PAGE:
Depending on what has occurred, some years the holidays feel better than others. But even when they’re not all that I hope, I don’t want to trade away a single chance to have a holiday season. When you consider that even the longest living of us gets only a small, finite number of them in a lifespan, it seems a true shame to waste even one more on the crazy notion of making it perfect.

Give it up. Just do what feels right for you! Find ways to have fun. Slow down and share yourself with others. You become the gift when doing something as simple as taking time to share a cup of tea and a store-bought cookie with someone. Give the present of your presence.

The best gift does not come in a box or bag; most of us have enough stuff. What we yearn for is the comfort of company and time together. That’s what creates the perfect memory of any holiday. Be the glad tidings of comfort and joy to those who mean the most to you.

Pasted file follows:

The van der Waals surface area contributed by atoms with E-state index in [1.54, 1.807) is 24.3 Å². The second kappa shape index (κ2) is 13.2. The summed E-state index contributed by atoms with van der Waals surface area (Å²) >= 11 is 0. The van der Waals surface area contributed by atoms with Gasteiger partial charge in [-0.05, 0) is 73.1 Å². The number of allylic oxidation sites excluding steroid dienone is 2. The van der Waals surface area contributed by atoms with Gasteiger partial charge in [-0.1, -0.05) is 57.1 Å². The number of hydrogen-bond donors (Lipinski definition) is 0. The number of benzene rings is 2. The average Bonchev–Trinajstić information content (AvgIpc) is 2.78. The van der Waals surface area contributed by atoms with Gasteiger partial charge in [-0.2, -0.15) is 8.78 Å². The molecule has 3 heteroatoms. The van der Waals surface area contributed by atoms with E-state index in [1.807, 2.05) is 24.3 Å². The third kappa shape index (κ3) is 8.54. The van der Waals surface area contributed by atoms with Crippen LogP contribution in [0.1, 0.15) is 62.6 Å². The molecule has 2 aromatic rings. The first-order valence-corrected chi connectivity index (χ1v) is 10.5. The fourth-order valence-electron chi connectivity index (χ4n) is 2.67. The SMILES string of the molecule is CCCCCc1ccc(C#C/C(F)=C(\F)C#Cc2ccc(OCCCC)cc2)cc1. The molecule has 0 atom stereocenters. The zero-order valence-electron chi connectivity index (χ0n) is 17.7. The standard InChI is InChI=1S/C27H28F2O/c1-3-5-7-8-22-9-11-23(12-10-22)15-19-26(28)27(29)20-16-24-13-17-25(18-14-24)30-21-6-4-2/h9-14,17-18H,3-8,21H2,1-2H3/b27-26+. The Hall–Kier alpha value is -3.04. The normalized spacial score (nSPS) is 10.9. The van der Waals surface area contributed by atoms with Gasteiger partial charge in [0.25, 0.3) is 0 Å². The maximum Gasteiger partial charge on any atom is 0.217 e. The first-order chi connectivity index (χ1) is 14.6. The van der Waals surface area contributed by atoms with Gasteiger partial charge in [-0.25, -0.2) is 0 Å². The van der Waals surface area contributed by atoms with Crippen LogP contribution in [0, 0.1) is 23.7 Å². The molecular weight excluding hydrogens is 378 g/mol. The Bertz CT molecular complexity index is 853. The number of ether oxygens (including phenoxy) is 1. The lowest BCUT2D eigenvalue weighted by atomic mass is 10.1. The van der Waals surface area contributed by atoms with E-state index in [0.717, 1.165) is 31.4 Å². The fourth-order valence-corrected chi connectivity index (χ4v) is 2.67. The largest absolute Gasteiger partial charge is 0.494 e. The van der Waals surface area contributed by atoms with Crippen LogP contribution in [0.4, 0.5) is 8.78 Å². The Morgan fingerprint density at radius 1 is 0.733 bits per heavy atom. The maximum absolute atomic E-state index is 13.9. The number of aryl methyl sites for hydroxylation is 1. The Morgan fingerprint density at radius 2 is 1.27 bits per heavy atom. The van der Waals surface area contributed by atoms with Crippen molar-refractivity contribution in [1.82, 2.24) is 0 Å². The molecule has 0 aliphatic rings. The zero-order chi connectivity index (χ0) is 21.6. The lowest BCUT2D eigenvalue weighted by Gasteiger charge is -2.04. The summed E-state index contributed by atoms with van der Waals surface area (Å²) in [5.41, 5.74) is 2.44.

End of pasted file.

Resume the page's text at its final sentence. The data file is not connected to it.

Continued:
By the way, I’ve decided not to go to the card store. This year, I’m going to make my cards, (since I gave myself permission to pare down the huge list, I can do this!) Trust me, they won’t be perfect by any means, but because I am spending my time on them, it shows that I truly do care enough to send the very best. With each one that I make, I’m sending me with lots of fun, love and hope for an imperfect, but perfectly unique, holiday season.

Bright blessings for a warm and memorable holiday that is filled with the truly extraordinary gift of You. If you stop all the doing and just be present to those who love and care about you, in response you’re likely to hear, “It’s just what I wanted, and I love it! It’s absolutely perfect!”

Namaste' Till Next Time,

1 comment:

raindrop said...

Yes, Yes, and Yes. I am not decorating every inch of the place. In fact, there is not one holiday thing in my basement (Lower Level, to some.) I am not baking the usual pile of cookies...I purchased some pre-made sugar cookie cut-out dough and will wait until a child appears to create them. I scaled my four-state Christmas card list to about 80 and am determined to do better next year. I, also, intend to enjoy the holiday and that does mean, as you say, having the time and energy needed to spend quality time with loved-ones and not-so-loved ones. Good tidings to you, Miss Holly!